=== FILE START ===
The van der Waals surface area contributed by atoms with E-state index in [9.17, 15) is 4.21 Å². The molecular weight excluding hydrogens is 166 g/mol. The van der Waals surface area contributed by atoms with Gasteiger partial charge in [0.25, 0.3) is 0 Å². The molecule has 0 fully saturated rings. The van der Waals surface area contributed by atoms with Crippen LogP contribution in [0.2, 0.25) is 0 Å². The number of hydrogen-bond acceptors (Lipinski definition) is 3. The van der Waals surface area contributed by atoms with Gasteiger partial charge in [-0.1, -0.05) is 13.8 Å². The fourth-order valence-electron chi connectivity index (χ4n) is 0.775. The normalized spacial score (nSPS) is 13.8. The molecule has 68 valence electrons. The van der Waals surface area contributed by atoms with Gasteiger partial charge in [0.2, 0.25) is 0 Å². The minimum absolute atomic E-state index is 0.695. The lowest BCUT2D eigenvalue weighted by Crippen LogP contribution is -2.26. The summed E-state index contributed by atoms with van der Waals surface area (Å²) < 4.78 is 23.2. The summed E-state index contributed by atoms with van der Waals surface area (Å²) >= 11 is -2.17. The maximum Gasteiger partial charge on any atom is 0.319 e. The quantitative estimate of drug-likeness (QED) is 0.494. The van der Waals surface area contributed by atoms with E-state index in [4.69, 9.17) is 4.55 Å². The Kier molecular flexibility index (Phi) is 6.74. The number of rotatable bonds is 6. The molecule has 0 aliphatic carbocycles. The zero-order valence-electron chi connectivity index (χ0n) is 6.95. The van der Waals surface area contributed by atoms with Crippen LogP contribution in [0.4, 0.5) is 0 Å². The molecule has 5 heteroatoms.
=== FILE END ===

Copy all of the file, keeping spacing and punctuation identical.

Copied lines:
The van der Waals surface area contributed by atoms with E-state index in [9.17, 15) is 4.21 Å². The molecular weight excluding hydrogens is 166 g/mol. The van der Waals surface area contributed by atoms with Gasteiger partial charge in [0.25, 0.3) is 0 Å². The molecule has 0 fully saturated rings. The van der Waals surface area contributed by atoms with Crippen LogP contribution in [0.2, 0.25) is 0 Å². The number of hydrogen-bond acceptors (Lipinski definition) is 3. The van der Waals surface area contributed by atoms with Gasteiger partial charge in [-0.1, -0.05) is 13.8 Å². The fourth-order valence-electron chi connectivity index (χ4n) is 0.775. The normalized spacial score (nSPS) is 13.8. The molecule has 68 valence electrons. The van der Waals surface area contributed by atoms with Gasteiger partial charge in [0.2, 0.25) is 0 Å². The minimum absolute atomic E-state index is 0.695. The lowest BCUT2D eigenvalue weighted by Crippen LogP contribution is -2.26. The summed E-state index contributed by atoms with van der Waals surface area (Å²) < 4.78 is 23.2. The summed E-state index contributed by atoms with van der Waals surface area (Å²) >= 11 is -2.17. The maximum Gasteiger partial charge on any atom is 0.319 e. The quantitative estimate of drug-likeness (QED) is 0.494. The van der Waals surface area contributed by atoms with E-state index in [4.69, 9.17) is 4.55 Å². The Kier molecular flexibility index (Phi) is 6.74. The number of rotatable bonds is 6. The molecule has 0 aliphatic carbocycles. The zero-order valence-electron chi connectivity index (χ0n) is 6.95. The van der Waals surface area contributed by atoms with Crippen LogP contribution in [0.4, 0.5) is 0 Å². The molecule has 5 heteroatoms.